The ability to dynamically shift private markets exposures across a range of asset classes and investment vehicles will increasingly be key to winning mandates from big institutional investors in Asia boosting alternatives allocations now, predicts Peter Wuffli, chairman of Zug, Switzerland-based Partners Group AG.
More and more, clients "come to us and say, 'here are $500 million. I want you to invest this in private equity, private debt, private real estate, private infrastructure'" — across Partners Group's own funds, secondaries or primaries — and '"adjust it dynamically over time, depending on the opportunities,'" Mr. Wuffli said in a recent interview in Singapore. He declined to discuss specific clients.
Such "flexible mandates" from clients based in the Asia-Pacific region accounted for $4.1 billion of the $65.9 billion in assets under management Partners Group reported as of June 30, up from $1.3 billion out of $34.3 billion in total assets five years ago, said Jenny Blinch, a Zug-based spokeswoman for the company. (2012 figures are based on the June 30, 2012, euro-dollar exchange rate.)
The same "strategic partnership" trend can be seen among European and U.S. clients with long track records investing in alternatives, many of which are looking now to streamline private markets fund and manager lineups that have grown unwieldy and "complicated to handle," Mr. Wuffli said. Roughly 15% of the firm's total AUM, or $10 billion, was invested in flexible multiasset-class strategies as of June 30, up from 5% in 2012.
But a growing number of big Asian investors are skipping the 10- to 15-year learning process that saw their North American and European counterparts invest initially in funds of funds, and then move on to a bevy of individual private equity, real estate and private debt funds.
"They want to leapfrog," to benefit from the fact that today there are large global multiasset private markets firms capable of taking on that strategic partner-asset allocation role as opportunity sets shift over cycles, Mr. Wuffli said.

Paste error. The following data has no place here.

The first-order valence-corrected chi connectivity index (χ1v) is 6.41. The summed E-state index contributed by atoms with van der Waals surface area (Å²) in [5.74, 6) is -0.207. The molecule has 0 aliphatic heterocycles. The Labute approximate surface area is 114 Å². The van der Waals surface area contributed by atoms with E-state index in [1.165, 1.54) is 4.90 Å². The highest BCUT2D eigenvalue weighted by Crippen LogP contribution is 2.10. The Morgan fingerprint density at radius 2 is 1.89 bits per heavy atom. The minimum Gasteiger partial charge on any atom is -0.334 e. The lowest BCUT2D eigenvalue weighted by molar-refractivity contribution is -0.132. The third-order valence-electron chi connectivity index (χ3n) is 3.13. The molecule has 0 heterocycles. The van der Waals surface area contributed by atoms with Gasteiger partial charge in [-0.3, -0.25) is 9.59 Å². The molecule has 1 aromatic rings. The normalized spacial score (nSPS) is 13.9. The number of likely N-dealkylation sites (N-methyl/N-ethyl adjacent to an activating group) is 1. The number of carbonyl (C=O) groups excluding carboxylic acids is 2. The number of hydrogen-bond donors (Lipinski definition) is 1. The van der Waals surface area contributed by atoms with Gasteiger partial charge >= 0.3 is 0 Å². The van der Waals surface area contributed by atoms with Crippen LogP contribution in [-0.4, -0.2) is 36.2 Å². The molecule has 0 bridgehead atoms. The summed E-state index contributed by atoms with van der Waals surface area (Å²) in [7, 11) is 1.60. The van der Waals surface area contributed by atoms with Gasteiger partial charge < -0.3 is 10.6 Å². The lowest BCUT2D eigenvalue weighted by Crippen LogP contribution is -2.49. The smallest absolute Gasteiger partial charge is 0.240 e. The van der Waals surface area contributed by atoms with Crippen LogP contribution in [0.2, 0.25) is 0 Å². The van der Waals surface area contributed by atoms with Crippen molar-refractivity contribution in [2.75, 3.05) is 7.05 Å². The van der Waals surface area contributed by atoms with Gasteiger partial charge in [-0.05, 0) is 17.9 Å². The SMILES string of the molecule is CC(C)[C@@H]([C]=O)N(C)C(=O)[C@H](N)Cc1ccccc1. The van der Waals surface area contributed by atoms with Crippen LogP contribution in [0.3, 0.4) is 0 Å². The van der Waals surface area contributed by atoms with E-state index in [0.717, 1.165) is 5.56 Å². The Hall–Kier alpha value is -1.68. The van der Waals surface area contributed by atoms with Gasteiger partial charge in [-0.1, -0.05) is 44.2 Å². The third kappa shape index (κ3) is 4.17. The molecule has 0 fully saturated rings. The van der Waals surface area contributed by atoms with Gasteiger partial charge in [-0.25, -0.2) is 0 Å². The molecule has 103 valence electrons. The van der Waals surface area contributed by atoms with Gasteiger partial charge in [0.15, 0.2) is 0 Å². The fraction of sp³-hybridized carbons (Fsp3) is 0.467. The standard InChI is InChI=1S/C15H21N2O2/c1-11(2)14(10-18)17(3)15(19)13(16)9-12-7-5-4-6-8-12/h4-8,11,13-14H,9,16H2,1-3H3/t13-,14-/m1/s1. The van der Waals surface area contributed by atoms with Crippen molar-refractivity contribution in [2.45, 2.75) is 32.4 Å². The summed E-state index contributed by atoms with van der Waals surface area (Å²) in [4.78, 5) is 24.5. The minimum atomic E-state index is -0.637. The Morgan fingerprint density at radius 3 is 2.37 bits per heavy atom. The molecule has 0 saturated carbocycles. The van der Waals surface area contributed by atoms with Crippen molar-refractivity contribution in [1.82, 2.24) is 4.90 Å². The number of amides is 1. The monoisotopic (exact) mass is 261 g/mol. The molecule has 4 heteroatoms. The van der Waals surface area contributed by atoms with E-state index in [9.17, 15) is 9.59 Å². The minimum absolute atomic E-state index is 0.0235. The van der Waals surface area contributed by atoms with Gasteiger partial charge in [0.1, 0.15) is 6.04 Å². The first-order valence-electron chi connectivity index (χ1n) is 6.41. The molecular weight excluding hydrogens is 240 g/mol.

One senior Singapore-based private markets analyst, who declined to be named, said a majority of sophisticated limited partners still opt to handle asset allocation in-house, choosing — for example — "Blackstone or KKR in private equity, Sequoia in venture capital, Actis for emerging markets, Varde for debt and so on."
Continues to grow
Partners Group's overall business in Asia continues to grow strongly. Assets managed for clients in the region tripled to $9 billion over the five years through June 30, a period which saw the firm's total AUM double, noted Ms. Blinch. That growth has left clients in the region accounting for 14% of total AUM, up from 9% five years before.
Public disclosures show the firm managing assets for a number of big asset owners in the region, including Korea's 602 trillion won ($531.4 billion) National Pension Service and its $110 billion sovereign wealth fund, Korea Investment Corporation, as well as Australia's A$92.8 billion ($72.7 billion), Brisbane-based QSuper and A$20 billion Hostplus Pty Ltd., Melbourne.
A spokesman at KIC, which picked Partners Group as the fund's manager of the year in 2013 and 2014, declined to say whether KIC has engaged the private markets firm for a flexible, multiasset mandate. Spokesmen for the other three funds either declined to comment or didn't respond to emails seeking comment.